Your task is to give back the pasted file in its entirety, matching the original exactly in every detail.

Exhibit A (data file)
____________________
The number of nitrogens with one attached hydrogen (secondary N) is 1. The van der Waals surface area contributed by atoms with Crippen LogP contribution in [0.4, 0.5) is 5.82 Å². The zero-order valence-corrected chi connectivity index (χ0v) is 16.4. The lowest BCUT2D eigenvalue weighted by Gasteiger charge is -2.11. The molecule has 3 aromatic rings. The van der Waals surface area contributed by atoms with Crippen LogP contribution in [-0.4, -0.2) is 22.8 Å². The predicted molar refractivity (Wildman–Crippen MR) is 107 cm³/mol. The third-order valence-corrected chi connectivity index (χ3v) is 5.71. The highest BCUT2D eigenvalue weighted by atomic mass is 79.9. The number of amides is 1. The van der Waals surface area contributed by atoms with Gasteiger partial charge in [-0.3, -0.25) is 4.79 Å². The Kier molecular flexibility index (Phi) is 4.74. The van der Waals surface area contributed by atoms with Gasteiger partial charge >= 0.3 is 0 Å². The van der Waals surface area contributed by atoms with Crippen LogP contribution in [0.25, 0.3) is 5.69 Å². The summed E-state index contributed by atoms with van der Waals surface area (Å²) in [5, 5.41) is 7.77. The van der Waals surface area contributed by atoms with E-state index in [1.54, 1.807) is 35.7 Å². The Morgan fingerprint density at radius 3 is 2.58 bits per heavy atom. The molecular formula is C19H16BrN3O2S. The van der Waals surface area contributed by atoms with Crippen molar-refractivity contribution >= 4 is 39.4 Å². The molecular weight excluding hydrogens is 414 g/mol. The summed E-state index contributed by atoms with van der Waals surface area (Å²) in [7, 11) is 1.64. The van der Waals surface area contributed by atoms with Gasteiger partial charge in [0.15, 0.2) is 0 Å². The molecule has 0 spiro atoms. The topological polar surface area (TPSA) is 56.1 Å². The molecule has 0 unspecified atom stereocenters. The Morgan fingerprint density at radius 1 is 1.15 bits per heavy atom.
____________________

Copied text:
The number of nitrogens with one attached hydrogen (secondary N) is 1. The van der Waals surface area contributed by atoms with Crippen LogP contribution in [0.4, 0.5) is 5.82 Å². The zero-order valence-corrected chi connectivity index (χ0v) is 16.4. The lowest BCUT2D eigenvalue weighted by Gasteiger charge is -2.11. The molecule has 3 aromatic rings. The van der Waals surface area contributed by atoms with Crippen LogP contribution in [-0.4, -0.2) is 22.8 Å². The predicted molar refractivity (Wildman–Crippen MR) is 107 cm³/mol. The third-order valence-corrected chi connectivity index (χ3v) is 5.71. The highest BCUT2D eigenvalue weighted by atomic mass is 79.9. The number of amides is 1. The van der Waals surface area contributed by atoms with Gasteiger partial charge in [-0.3, -0.25) is 4.79 Å². The Kier molecular flexibility index (Phi) is 4.74. The van der Waals surface area contributed by atoms with Gasteiger partial charge >= 0.3 is 0 Å². The van der Waals surface area contributed by atoms with Crippen LogP contribution in [0.25, 0.3) is 5.69 Å². The summed E-state index contributed by atoms with van der Waals surface area (Å²) in [5, 5.41) is 7.77. The van der Waals surface area contributed by atoms with E-state index in [1.54, 1.807) is 35.7 Å². The Morgan fingerprint density at radius 3 is 2.58 bits per heavy atom. The molecular formula is C19H16BrN3O2S. The van der Waals surface area contributed by atoms with Crippen molar-refractivity contribution >= 4 is 39.4 Å². The molecular weight excluding hydrogens is 414 g/mol. The summed E-state index contributed by atoms with van der Waals surface area (Å²) in [7, 11) is 1.64. The van der Waals surface area contributed by atoms with Gasteiger partial charge in [0.15, 0.2) is 0 Å². The molecule has 0 spiro atoms. The topological polar surface area (TPSA) is 56.1 Å². The molecule has 0 unspecified atom stereocenters. The Morgan fingerprint density at radius 1 is 1.15 bits per heavy atom.